When a long-running documentary series is cancelled, the show’s filmmakers must navigate a new reality TV landscape in this satiric novel.
Marty Maltzman’s award-winning prime-time series Lights and Sirens has been following emergency responders such as police, paramedics, hospital ERs and the Coast Guard for 16 years, telling dramatic stories of injury and danger. Now, the show’s been axed, a victim of a shift in reality TV toward the Kardashians, celebrity weight losers and spoiled “housewives.” Hunter Marlow, a producer on the series, would like to revisit her documentary Second Sex (widow-burning in India, clitoridectomies in Sudan), but she needs funding. She has a new and well-paying reality TV–producing offer from Ian Rand, CEO of RandWorld Productions. But he betrayed her in the past; can she trust him? Can Marty trust the gorgeous, much younger actress Crimson Fennel, who’s making a play for him? Can anyone trust anyone else in Hollywood? Peltier, herself an award-winning producer and writer (Dog Whisperer With Cesar Millan, Secrets of the Pyramids, etc.), uses her insider knowledge of Los Angeles, the TV industry and its players to craft a zinging satire. When Marty pitches a show following smokejumpers, a young exec replies, “[O]ur audiences tend to gravitate more to, say, the crazy pyros who are setting the fires, not the guys who just go around putting them out.” Hunter, starting work on a new series, is shown the secrets of Frankenbites: chopped up, remixed and enhanced editing used to create a more dramatic but false story out of raw “reality” footage. As a colleague explains to an appalled Hunter: “Sometimes I do just want to go home and take a shower. But you know, it’s only television. It’s not like anyone takes it seriously.” But in this smart, funny, insightful novel, reality TV becomes all too real, forcing several characters to confront their decisions. Peltier examines the Hollywood world of writers, producers, rich kids, actors, wannabes and con men with a keen and often compassionate eye.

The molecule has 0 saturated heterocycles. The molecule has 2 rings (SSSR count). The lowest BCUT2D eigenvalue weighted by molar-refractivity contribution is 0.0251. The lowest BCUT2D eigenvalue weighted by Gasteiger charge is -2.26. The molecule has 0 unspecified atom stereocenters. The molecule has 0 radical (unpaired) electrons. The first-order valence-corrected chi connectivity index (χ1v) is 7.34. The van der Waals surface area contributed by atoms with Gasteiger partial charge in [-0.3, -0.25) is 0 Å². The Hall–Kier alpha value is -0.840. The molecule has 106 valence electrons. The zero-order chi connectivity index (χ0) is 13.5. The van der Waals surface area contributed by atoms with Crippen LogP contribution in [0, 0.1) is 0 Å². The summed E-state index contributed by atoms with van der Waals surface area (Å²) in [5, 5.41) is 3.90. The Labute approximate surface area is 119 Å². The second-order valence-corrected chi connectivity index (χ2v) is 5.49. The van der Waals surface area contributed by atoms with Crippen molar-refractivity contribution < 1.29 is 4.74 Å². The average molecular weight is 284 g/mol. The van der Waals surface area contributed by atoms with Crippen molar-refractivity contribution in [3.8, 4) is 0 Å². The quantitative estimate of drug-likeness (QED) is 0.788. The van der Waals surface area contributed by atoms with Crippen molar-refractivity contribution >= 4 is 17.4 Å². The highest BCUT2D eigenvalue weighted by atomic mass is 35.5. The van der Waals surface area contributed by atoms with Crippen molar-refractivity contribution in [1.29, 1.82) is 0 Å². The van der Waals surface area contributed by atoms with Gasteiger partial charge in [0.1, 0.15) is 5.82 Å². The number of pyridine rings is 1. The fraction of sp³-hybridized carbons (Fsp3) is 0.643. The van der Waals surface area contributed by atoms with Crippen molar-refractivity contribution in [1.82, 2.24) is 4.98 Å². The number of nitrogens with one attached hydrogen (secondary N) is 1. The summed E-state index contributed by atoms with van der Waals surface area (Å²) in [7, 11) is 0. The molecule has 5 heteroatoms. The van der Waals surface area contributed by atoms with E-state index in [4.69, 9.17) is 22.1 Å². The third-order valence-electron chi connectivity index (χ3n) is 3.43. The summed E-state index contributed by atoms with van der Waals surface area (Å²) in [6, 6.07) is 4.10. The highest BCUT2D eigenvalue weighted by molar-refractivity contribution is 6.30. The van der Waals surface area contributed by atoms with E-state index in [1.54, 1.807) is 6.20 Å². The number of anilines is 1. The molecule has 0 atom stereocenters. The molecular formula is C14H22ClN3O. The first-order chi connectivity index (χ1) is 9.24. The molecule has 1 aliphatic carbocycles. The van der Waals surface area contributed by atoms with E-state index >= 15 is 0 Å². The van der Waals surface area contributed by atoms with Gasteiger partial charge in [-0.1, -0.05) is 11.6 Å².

A dead-on satire—with a heart—of the reality TV scene from a knowledgeable, witty insider.